Kyle Bradish struck out his first major league batter tonight. DL Hall struck out the side in the first inning about 35 miles away in Aberdeen.
Orioles pitching prospects dueling without being on the same field.
They’re on the same side of the rebuild, providing fuel that’s supposed to speed the organization through it.
Bradish kept the Red Sox scoreless in five of his six innings in a 3-1 loss before an announced crowd of 15,685 at Camden Yards. He allowed three runs, two earned, and five hits, with one walk and two strikeouts.
Ryan Mountcastle broke up the shutout with a 423-foot home run off Hansel Robles leading off the ninth, the ball clearing the left field fence with plenty of room to spare. Somebody had to do it. Mountcastle is the first.
Hall worked with catcher Adley Rutschman to produce four scoreless innings, allowing two hits and striking out six batters. He threw 54 pitches as he builds toward a return to Double-A Bowie.
At least the Single-A IronBirds weren’t being completely shut down by their opposing pitcher.
Veteran left-hander Rich Hill retired the first 12, his loud grunts accompanying every Frisbee chucked to the plate, before Austin Hays led off the fifth with an infield hit. Hill came out of the game at only 50 pitches.
Manager Brandon Hyde let Bradish stay for 81, an easy call with the right-hander retiring the last 10 batters and 13 of 14.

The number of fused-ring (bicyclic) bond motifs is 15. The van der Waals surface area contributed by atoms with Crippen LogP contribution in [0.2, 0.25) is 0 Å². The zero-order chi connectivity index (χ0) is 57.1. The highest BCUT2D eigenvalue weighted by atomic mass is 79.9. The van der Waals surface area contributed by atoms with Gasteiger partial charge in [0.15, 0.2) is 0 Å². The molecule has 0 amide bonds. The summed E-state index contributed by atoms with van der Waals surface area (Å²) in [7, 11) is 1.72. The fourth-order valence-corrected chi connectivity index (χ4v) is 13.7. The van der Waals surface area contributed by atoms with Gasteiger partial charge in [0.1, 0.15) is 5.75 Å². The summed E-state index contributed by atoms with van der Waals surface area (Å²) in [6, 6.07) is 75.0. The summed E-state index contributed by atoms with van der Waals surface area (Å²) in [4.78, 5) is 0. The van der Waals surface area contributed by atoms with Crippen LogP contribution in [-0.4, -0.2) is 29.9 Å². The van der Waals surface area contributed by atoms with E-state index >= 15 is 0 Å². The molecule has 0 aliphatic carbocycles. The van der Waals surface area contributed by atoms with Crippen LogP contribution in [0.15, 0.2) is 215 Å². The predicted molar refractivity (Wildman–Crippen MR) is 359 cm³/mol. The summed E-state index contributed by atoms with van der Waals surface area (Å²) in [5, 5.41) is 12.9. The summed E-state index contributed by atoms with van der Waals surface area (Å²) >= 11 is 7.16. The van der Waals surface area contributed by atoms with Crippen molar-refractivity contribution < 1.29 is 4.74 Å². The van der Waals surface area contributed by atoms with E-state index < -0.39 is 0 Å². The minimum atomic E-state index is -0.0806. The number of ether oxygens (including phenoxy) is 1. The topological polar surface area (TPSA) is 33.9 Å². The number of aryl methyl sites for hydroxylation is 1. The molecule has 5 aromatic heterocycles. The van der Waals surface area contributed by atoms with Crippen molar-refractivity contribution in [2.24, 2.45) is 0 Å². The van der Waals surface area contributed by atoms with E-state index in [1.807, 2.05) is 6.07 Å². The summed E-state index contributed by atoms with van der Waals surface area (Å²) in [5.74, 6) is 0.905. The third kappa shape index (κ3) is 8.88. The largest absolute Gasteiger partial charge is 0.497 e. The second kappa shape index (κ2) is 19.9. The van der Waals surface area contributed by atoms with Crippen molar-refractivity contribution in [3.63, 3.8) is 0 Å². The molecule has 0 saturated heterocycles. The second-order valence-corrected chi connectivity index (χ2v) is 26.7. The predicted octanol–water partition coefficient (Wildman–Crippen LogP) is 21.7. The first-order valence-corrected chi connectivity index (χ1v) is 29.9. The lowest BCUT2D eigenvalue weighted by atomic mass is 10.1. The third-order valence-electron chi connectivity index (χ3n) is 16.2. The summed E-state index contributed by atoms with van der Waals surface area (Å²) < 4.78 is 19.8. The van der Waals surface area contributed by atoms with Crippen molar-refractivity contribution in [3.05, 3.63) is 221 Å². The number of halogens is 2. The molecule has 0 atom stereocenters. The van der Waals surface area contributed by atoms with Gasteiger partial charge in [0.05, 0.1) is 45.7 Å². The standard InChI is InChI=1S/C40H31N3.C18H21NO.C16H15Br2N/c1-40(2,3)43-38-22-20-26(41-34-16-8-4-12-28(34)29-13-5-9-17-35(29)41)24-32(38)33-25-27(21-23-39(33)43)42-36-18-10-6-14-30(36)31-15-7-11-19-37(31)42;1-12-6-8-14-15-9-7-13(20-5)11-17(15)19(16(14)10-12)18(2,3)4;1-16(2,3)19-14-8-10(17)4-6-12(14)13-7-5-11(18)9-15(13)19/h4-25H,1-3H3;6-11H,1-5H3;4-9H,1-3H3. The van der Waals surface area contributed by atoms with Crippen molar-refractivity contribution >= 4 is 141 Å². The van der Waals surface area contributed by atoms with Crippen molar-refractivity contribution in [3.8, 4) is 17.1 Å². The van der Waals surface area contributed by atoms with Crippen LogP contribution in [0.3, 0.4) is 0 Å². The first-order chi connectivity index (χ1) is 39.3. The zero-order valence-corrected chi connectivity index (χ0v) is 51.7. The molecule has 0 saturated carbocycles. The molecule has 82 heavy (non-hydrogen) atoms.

The Red Sox did nothing against him after Rafael Devers’ two-out double in the third. Bradish’s fastball touched 97 mph in the first and pretty much sat at 93-96 mph.
“Everything I imagined and then some. It was awesome,” Bradish said, after lingering on the field to speak with family and friends, a cheering section that included his wife, parents, in-laws and three uncles.
“Right now, just living in the moment … probably break it down tomorrow. But right now, just embracing all of it.”
Bradish admitted to having some jitters. Nothing unusual for him.
“I always get nervous when I start, but today was a little extra. Walking in through the bullpen is when it really hit me," he said.
“Just got to control your breathing, now that I’ve been pitching all my life, and it’s just a game, just on a bigger stage.”
Bradish, who learned of his promotion in a phone call from pitching coach Chris Holt, was making his first visit to Camden Yards.
“I was wandering the halls all day," he said, "and then went out during BP to get acclimated to the field.”
It began to feel real for Bradish on the walk from his hotel.
“The butterflies hit me,” he said. “And then when I got in here, media, and then when I put on that jersey and walked out there. It was awesome.”
“We saw that in spring training," Hyde said, "where he faced a really good Yankees and Phillies lineup and didn’t seem overwhelmed and seemed like he enjoyed the moment. I didn’t sense any sort of nervousness today. He looked like he was ready.
"I don't know him real well, just from spring training, couple conversations, but he's got quiet confidence. He just seemed like the moment wasn't too big for him today. He seemed like it was another start. I'm sure it wasn't, but didn't seem rattled by anything."
Bradish struck out leadoff hitter Trevor Story in the first on a slider that got past catcher Robinson Chirinos for a wild pitch. A double play, walk and groundout followed in a 20-pitch inning.